As the title says, I'm trying to justify why the (Riemann) integral $\int_1^\infty\frac{\sin(x)}{x^2}dx$ exists. I'm not interested in determining its value. It seems to me that I should use the fact that the integral $\int_1^B\frac{\sin(x)}{x^2}dx$ exists for every $B>0$, because the integrand is continuous, and the estimate $$\left|\int_1^B\frac{\sin(x)}{x^2}dx\right| \le\int_1^B\left|\frac{\sin(x)}{x^2}\right|dx \le\int_1^B\frac 1{x^2}dx<\infty.$$ However, the estimate only says that in the limit $B\rightarrow\infty$ the integral is finite if it exists, but I don't see how I conclude that the limit does exist.

  • $\begingroup$ Notice that $\lim_{B\to\infty}\frac d{dB}\int_1^B\frac{\sin(x)}{x^2}\ dx=0$. What should that tell you? $\endgroup$ – Simply Beautiful Art Apr 14 '17 at 22:08
  • 1
    $\begingroup$ What is your definition of convergence? You've proven it is absolutely convergent and this implies convergence. $\endgroup$ – Mark Viola Apr 14 '17 at 22:15
  • $\begingroup$ Absolute convergence does not imply convergence here, since I am using the Riemann integral, not the Lebesgue integral. $\endgroup$ – cthl Apr 14 '17 at 22:20
  • 2
    $\begingroup$ @cthl No, that is not correct. An improper Riemann integral that is absolutely convergent is convergent! What on earth are you talking about?? $\endgroup$ – Mark Viola Apr 14 '17 at 22:28
  • $\begingroup$ To check that absolute convergence implies convergence for the integral of Riemann it is enough to check the epsilon-delta definition of convergence of $\int|f|$ and compare with the epsilon-delta definition of convergence of $\int f$ $\endgroup$ – Masacroso Apr 14 '17 at 22:36

You should prove the theorem that if $f \colon [a, \infty) \rightarrow \mathbb{R}$ is Riemann integrable on each interval $[a,b]$ for $b > a$ and $\int_a^{\infty} |f(x)| \, dx$ exists (as an improper Riemann integral) then so does $\int_a^{\infty} f(x) \, dx$ (absolute convergence implies regular convergence).

The main idea of the proof is to use the Cauchy criterion of convergence for an improper integral. Namely, the improper integral $\int_a^{\infty} g(x) \, dx$ converges iff for every $\varepsilon > 0$ we can find $M \geq a$ such that for all $y > x > M$ we have

$$ \left| \int_x^{y} g(x) \, dx\right| < \varepsilon. $$

Assuming this criterion, if $\int_a^{\infty} |f(x)| \, dx$ exists then for any $\varepsilon > 0$ we can find $M \geq a$ such that for all $y > x > M$ we have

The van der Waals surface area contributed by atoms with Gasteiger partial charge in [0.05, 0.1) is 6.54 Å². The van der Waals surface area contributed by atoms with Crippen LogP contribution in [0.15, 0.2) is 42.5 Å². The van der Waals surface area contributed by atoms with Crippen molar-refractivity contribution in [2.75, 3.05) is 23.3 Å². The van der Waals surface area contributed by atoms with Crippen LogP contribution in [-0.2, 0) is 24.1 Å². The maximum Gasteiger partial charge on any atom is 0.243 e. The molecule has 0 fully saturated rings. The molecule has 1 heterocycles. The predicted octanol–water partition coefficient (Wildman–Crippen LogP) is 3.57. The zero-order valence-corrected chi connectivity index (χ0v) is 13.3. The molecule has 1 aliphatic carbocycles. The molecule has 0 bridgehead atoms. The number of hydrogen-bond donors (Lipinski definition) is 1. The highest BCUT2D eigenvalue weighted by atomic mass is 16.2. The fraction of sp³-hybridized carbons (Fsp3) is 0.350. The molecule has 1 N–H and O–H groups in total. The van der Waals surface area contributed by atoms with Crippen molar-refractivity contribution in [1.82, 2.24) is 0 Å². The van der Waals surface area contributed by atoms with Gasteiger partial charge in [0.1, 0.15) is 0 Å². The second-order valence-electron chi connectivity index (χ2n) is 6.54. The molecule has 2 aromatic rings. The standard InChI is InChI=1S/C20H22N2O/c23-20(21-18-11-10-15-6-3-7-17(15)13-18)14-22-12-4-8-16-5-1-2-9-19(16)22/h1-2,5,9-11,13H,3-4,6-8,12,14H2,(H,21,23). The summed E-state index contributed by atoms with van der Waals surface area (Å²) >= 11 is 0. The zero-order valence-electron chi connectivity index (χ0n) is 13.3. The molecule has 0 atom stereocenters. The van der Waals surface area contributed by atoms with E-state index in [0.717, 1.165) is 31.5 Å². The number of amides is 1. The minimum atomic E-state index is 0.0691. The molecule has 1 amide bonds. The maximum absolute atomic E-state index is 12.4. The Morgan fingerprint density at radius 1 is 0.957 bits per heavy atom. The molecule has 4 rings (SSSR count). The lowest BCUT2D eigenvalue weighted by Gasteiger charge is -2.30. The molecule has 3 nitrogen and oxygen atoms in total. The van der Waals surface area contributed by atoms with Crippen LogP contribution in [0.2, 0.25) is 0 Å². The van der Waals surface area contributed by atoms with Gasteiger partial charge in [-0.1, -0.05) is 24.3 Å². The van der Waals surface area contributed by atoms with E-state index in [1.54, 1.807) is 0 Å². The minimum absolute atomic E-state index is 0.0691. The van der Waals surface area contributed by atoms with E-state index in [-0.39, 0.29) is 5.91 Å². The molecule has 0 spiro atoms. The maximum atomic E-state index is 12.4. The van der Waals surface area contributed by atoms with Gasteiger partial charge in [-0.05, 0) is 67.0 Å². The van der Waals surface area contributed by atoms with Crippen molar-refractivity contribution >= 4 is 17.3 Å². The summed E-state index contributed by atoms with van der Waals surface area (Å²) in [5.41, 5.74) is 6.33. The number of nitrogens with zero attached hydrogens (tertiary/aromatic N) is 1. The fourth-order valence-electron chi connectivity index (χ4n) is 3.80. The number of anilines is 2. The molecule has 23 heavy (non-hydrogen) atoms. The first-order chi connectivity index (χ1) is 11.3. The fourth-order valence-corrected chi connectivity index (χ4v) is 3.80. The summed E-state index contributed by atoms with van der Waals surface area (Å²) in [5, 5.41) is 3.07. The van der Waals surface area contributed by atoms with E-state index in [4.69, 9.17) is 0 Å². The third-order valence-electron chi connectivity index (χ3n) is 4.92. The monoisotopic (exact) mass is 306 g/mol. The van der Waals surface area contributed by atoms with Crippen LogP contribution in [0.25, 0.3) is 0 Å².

$$ \left | \int_x^y |f(x)| \, dx \right| = \int_x^y |f(x)| \, dx < \varepsilon $$

but then we also have

$$ \left| \int_x^y f(x) \, dx \right| \leq \int_x^y |f(x)| \, dx < \varepsilon $$

so by the Cauchy criterion, $\int_a^{\infty} f(x) \, dx$ also conveges.

  • $\begingroup$ Very well written. (+1) $\endgroup$ – Mark Viola Apr 14 '17 at 22:30
  • $\begingroup$ Thank you, this took me a while to understand. If I understand this correctly, your first statement implicitly assumes that $f$ is integrable on every interval $\left[a,b\right]$, as is the case for my original function. I didn't see this implicit assumption and was concerned about a function like $f(x)=\frac{g(x)}{x^2}$, where $g(x)=1$ if $x\in\mathbb Q$ and $g(x)=-1$ otherwise, since in this case $\int_1^\infty |f|$ exists, but $\int_1^\infty f$ doesn't. $\endgroup$ – cthl Apr 14 '17 at 22:56
  • $\begingroup$ @cthl: Yeah. When one talks about the improper Riemann integral of $f$ on $[a,\infty)$, one implicitly assumes that $f$ is Riemann integrable on $[a,b]$ for all $b > a$ (otherwise, one cannot even talk about the limit of $\int_a^b f(x) \, dx$ as $b \to \infty$) so that such pathologies cannot occur. I'll edit the answer to be more precise. $\endgroup$ – levap Apr 14 '17 at 23:01

Define $F:[1,+\infty) \to\mathbb R$ by $F(x) = \int_1^x s^{-2}\sin(s)\,ds$. You know $F$ is well defined, so we only have to prove $\lim\limits_{x\to+\infty}F(x)$ exists and is finite.

The estimate $$|F(y)-F(x)|\leq \left|\int_x^ys^{-2}\,ds\right|\leq\int_{\min\{x,y\}}^\infty s^{-2}\,ds=\frac{1}{\min\{x,y\}}$$ shows that if $x,y > M$, then $|F(x)-F(y)|<1/M$. If we take any sequence $(x_n) \to +\infty$, this implies $(F(x_n))$ is Cauchy, and therefore converges to a real number.

Now you can argue that $\lim\limits_{n\to\infty} F(y_n)$ is the same for any $(y_n)\to\infty$ and therefore that $\lim\limits_{x\to+\infty} F(x)$ exists.


Your Answer

By clicking “Post Your Answer”, you agree to our terms of service, privacy policy and cookie policy

Not the answer you're looking for? Browse other questions tagged or ask your own question.